The ongoing COVID-19 pandemic has completely changed daily life all over the world. People are being made to stay indoors as much as possible for their own safety, with strict guidelines in place for when they need to step outside. Masks have become essential commodities to wear when interacting with other people, while physical contact of any sort is relegated to the past for now. The virus is yet to reach its peak in most countries across the world, and so the current scenario is expected to continue for quite some time. Most events and public gatherings across the world have been postponed, suspended or cancelled completely due to the restrictions in place, and while some places are opening up cautiously, we have seen surges in cases in those areas which have prompted quick shutdowns once again. Sports has been one of the worst-affected, with virtually all sports coming to a standstill across the globe. We have seen some sporting events resume over the past month, but this has been done with extreme caution, with the athletes and other people involved having to be tested regularly and be kept in a bio-secure bubble of sorts, and all areas such as stadiums, dressing rooms, hotels and so on being sanitized and cleaned regularly. Public events have also not been possible, with music concerts being pushed back or cancelled as well, while quite a few of them have gone online this year.
Online services have seen a spike this year as people have been stuck indoors, with streaming services, for example, seeing a large number of new users signing up. Other online entertainment options, such as online casinos, have also been extremely popular, with the live casino, where players can interact with the dealers, proving to be one of the most popular types of these games. It is no surprise then to see that music festivals are also going online to provide fans with content during this time. Many musicians were already streaming from their homes and putting on virtual concerts on services such as Twitch and Instagram Live, and online festivals were the next logical step.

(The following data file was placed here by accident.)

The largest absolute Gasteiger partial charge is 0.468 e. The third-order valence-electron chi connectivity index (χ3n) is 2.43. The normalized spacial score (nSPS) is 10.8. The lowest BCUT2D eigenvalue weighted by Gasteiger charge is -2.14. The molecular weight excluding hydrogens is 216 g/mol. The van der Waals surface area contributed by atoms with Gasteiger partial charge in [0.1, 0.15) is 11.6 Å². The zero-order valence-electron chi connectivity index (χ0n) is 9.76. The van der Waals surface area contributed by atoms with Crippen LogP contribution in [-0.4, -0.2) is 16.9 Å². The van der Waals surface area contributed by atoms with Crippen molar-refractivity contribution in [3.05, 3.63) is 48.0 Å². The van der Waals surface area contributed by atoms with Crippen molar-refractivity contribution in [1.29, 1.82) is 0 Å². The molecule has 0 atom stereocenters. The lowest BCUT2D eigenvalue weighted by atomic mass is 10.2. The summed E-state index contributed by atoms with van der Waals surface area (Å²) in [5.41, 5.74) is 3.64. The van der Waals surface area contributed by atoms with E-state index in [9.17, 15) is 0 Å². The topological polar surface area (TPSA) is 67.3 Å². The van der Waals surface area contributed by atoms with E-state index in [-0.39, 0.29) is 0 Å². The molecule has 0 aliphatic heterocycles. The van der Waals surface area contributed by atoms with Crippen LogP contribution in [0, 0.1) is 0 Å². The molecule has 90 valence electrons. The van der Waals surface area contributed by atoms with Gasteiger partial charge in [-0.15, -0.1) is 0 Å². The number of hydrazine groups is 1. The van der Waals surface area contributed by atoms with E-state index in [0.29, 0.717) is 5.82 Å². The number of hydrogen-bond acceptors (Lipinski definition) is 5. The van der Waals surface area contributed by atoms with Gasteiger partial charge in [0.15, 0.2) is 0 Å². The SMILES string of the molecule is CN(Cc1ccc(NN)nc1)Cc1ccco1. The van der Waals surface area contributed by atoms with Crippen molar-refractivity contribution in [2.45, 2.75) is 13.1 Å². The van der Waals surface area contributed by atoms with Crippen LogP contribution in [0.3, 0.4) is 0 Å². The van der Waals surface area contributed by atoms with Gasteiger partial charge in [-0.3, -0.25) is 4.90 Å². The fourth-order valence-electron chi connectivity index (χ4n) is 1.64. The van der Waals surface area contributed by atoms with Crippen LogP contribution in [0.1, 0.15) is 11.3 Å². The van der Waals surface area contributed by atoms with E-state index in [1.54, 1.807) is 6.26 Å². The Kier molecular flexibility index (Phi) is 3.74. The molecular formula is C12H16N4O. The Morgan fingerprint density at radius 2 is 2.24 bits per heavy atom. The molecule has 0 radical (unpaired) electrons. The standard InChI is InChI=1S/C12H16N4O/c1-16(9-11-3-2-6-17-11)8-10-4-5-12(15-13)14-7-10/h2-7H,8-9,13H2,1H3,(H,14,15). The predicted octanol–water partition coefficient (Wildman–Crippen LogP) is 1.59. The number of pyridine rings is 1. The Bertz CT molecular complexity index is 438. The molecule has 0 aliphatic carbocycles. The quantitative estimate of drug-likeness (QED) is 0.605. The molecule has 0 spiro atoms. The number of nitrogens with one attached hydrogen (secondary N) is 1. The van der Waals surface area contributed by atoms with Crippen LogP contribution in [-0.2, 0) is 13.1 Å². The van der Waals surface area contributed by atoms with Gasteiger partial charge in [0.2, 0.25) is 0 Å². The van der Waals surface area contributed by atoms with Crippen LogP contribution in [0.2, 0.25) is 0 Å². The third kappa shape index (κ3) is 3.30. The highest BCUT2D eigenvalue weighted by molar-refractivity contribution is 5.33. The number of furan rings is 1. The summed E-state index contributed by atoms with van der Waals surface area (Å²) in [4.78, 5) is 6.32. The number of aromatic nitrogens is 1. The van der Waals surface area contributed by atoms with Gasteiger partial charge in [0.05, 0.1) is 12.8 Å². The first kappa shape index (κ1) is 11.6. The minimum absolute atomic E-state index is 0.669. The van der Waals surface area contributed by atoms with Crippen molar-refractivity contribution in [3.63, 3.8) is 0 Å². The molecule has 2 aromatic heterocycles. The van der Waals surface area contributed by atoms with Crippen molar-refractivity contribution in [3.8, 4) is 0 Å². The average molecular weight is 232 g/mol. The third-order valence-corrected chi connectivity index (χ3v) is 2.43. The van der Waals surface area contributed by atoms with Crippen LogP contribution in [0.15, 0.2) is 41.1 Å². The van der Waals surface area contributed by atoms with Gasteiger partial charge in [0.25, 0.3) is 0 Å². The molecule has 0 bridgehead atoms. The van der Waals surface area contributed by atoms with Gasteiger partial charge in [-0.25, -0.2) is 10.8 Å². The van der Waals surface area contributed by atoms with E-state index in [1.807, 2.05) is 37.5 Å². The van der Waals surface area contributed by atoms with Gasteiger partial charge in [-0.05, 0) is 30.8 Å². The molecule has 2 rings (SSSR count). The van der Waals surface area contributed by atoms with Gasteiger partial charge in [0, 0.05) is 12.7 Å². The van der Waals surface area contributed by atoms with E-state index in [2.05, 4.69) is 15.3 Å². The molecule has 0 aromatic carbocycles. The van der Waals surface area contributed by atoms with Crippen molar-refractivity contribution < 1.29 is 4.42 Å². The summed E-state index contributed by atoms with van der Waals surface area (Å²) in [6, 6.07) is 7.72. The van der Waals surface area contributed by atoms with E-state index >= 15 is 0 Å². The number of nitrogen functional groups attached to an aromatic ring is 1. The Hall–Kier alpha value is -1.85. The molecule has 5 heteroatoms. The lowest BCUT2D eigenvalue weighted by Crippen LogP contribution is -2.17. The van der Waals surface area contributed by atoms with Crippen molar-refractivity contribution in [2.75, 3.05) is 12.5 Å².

Tomorrowland, one of the biggest and most popular EDM festivals in the world, has announced that the 2020 edition will be online due to the pandemic. The festival, which sees over 400,000 people attending over two weekends every year, will be going digital, with nearly 70 artists performing live over two days in July. Set to be held on 25th and 26th July, some of the biggest DJs in the world are set to perform at Tomorrowland Around The World, with the likes of Steve Aoki, Afrojack, David Guetta, Robin Schulz and Carnage already being confirmed, with Tomorrowland still yet to announce special performances.
Fans do not need virtual reality equipment to attend this concert, with a day pass costing €12.50, and a weekend pass setting you back by €20. The event will be accessible through smartphones, tablets and computers, with the livestream taking place on Tomorrowland’s website.
Around The World will be unlike any event ever seen before, with a custom visual environment called Pāpiliōnem being created for it. This area will be set in the middle of the ocean, with white beaches, mountains and beautiful sunsets for company. This is another way in which Tomorrowland is attempting to enhance the experience for its fans, who would have been attending the festival in person in a normal year. It remains to be seen as to how successful this attempt at a digital festival will be, and Tomorrowland’s experience will be useful for other festivals looking to go online this year due to prevailing conditions.